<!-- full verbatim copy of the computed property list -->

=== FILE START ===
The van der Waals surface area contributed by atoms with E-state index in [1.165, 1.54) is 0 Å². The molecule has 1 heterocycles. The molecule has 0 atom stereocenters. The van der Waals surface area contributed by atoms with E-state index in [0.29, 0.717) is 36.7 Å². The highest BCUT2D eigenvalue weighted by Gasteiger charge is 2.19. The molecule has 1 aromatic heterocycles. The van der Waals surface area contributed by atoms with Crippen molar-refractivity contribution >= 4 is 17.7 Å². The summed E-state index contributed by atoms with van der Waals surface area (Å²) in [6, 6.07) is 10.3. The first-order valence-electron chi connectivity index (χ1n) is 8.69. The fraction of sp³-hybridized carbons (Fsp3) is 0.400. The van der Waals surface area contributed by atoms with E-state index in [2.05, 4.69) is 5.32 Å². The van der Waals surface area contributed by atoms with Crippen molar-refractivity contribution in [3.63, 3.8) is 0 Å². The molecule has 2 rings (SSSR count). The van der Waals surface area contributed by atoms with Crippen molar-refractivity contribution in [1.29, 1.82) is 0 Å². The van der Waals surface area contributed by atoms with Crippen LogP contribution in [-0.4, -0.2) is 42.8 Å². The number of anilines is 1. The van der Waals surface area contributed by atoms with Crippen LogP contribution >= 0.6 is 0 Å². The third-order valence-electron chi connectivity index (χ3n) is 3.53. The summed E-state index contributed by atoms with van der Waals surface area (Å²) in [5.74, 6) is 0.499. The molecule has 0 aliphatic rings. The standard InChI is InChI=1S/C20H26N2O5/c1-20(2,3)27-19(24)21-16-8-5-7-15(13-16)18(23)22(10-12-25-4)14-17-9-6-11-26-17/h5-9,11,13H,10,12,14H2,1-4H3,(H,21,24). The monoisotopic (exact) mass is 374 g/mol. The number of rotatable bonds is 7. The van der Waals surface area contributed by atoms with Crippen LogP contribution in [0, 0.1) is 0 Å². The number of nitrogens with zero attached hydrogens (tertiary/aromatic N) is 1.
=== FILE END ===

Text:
The van der Waals surface area contributed by atoms with E-state index in [1.165, 1.54) is 0 Å². The molecule has 1 heterocycles. The molecule has 0 atom stereocenters. The van der Waals surface area contributed by atoms with E-state index in [0.29, 0.717) is 36.7 Å². The highest BCUT2D eigenvalue weighted by Gasteiger charge is 2.19. The molecule has 1 aromatic heterocycles. The van der Waals surface area contributed by atoms with Crippen molar-refractivity contribution >= 4 is 17.7 Å². The summed E-state index contributed by atoms with van der Waals surface area (Å²) in [6, 6.07) is 10.3. The first-order valence-electron chi connectivity index (χ1n) is 8.69. The fraction of sp³-hybridized carbons (Fsp3) is 0.400. The van der Waals surface area contributed by atoms with E-state index in [2.05, 4.69) is 5.32 Å². The van der Waals surface area contributed by atoms with Crippen molar-refractivity contribution in [3.63, 3.8) is 0 Å². The molecule has 2 rings (SSSR count). The van der Waals surface area contributed by atoms with Crippen molar-refractivity contribution in [1.29, 1.82) is 0 Å². The van der Waals surface area contributed by atoms with Crippen LogP contribution in [-0.4, -0.2) is 42.8 Å². The number of anilines is 1. The van der Waals surface area contributed by atoms with Crippen LogP contribution >= 0.6 is 0 Å². The third-order valence-electron chi connectivity index (χ3n) is 3.53. The summed E-state index contributed by atoms with van der Waals surface area (Å²) in [5.74, 6) is 0.499. The molecule has 0 aliphatic rings. The standard InChI is InChI=1S/C20H26N2O5/c1-20(2,3)27-19(24)21-16-8-5-7-15(13-16)18(23)22(10-12-25-4)14-17-9-6-11-26-17/h5-9,11,13H,10,12,14H2,1-4H3,(H,21,24). The monoisotopic (exact) mass is 374 g/mol. The number of rotatable bonds is 7. The van der Waals surface area contributed by atoms with Crippen LogP contribution in [0, 0.1) is 0 Å². The number of nitrogens with zero attached hydrogens (tertiary/aromatic N) is 1.